Medical School for Everyone: Emergency Medicine

Rated 5 out of 5 by from Love this Lecture! The presenter does such a great job. He keeps it interesting and easy to understand. Love it!
Date published: 2021-03-15
Rated 3 out of 5 by from Misleading description The marketing of this course is misleading. From the course description I thought a camera was accompanying a doctor through real emegency room triage. The lecturer is in a room describing the events. He does it dramatically and well, but since it is more of a theatrical performance an actor could have simply been presenting a script. Same for the related course Grand Rounds.
Date published: 2021-01-11
Rated 4 out of 5 by from A very enjoyable course, but some info is outdated Overall, I've enjoyed listening to these lectures, which are interesting and well-paced. The lecturer has an engaging style and is easy to listen to. However . . . The information on treating venomous snake bites is outdated. In the past, antivenom was derived from equine serum to which patients often had very serious reactions. Nowadays, though, rattlesnake bites are treated with CroFab, which is much, much safer. As soon as it becomes apparent a bite is envenomated, CroFab is started. Also, it's a myth that brown recluse spiders cause necrotic lesions; there's simply no evidence that this occurs. The lecture does, however, correctly portray a patient assuming her lesion is a spider bite when it is not.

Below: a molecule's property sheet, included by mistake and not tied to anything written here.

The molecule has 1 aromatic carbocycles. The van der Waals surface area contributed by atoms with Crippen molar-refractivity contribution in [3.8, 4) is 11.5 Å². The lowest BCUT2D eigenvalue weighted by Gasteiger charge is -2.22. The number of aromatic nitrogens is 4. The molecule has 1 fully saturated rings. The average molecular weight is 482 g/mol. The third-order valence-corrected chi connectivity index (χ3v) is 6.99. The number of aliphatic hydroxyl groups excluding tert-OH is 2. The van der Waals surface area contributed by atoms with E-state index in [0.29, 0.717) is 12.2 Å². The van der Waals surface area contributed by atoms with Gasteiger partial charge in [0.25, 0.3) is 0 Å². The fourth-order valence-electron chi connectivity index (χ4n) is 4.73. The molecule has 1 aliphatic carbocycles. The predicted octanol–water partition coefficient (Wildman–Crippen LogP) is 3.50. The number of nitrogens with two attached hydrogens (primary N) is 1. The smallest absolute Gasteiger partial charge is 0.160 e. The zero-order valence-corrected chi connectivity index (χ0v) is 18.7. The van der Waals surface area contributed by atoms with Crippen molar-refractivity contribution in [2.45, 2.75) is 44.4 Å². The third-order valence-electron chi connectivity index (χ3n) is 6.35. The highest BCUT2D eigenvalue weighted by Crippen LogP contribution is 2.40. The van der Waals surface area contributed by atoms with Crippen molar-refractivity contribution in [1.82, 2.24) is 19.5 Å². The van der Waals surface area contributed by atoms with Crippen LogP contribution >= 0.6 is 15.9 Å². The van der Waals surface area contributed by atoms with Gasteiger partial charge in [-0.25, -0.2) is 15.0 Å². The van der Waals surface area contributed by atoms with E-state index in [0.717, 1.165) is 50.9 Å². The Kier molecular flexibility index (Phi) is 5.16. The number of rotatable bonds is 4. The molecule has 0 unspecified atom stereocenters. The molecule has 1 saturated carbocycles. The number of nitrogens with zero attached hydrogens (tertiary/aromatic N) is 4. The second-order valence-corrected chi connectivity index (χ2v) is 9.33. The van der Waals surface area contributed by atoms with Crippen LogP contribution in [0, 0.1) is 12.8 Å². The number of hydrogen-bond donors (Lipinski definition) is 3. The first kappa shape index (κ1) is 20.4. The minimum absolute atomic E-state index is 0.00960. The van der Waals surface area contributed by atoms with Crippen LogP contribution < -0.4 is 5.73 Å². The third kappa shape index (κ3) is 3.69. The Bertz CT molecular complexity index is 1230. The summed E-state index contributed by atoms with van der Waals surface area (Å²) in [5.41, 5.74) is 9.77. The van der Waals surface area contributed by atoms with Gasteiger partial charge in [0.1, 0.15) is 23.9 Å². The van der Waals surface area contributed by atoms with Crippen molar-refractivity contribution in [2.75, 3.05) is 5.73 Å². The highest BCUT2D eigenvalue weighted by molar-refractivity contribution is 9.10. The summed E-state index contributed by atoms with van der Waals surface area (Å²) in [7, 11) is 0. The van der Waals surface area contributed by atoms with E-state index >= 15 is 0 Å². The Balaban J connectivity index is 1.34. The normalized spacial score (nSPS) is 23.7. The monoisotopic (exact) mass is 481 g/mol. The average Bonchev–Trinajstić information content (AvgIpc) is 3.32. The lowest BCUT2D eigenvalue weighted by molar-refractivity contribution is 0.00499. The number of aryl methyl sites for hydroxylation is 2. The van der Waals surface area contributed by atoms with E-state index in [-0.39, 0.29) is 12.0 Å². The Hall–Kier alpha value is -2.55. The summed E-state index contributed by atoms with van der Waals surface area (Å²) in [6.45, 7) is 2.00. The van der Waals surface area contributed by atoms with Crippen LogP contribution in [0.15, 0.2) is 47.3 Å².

Date published: 2020-12-06
Rated 5 out of 5 by from Light, fun, fast paced and educational This takes a unique approach to teaching. It does NOT proceed by topics such as "Heart Attacks", "Penetrating Wounds"... Rather, he tries to invite you in to the actual moment to moment experience as perceived by the doctor. You'll go room to room getting briefed on a patient's situation. You will triage and prioritize cases for urgency. You will make decisions on treatment, testing and management. It is well done and I am impressed that he pulls it off without getting lost in the weeds. You really cant help but learn and enjoy the approach. I took the audio version of the course and didn't feel that I was missing out. I do have some background in the topic and at times wondered if terminology may be a stumbling block for others. Judging by the other reviews, this does not seem to be the case.
Date published: 2020-08-13
Rated 5 out of 5 by from Very engaging and helpful The lectures were entertaining and helpful for anyone who may need to visit an emergency room -- which is all of us. A wide range of topics and examples are provided and the presentation makes you feel like you are in an ER in real time.
Date published: 2020-06-22
Rated 5 out of 5 by from Emergency Medicine for Everyone The Dr., who is the presenter, gives an informative insider's look into the chaotic experience of emergency medicine. He even, at times, adds a bit of humor into personal interactions between the dr. and patient. I feel more confident about my personal entrance into the emergency arena, if ever needed.
Date published: 2020-06-20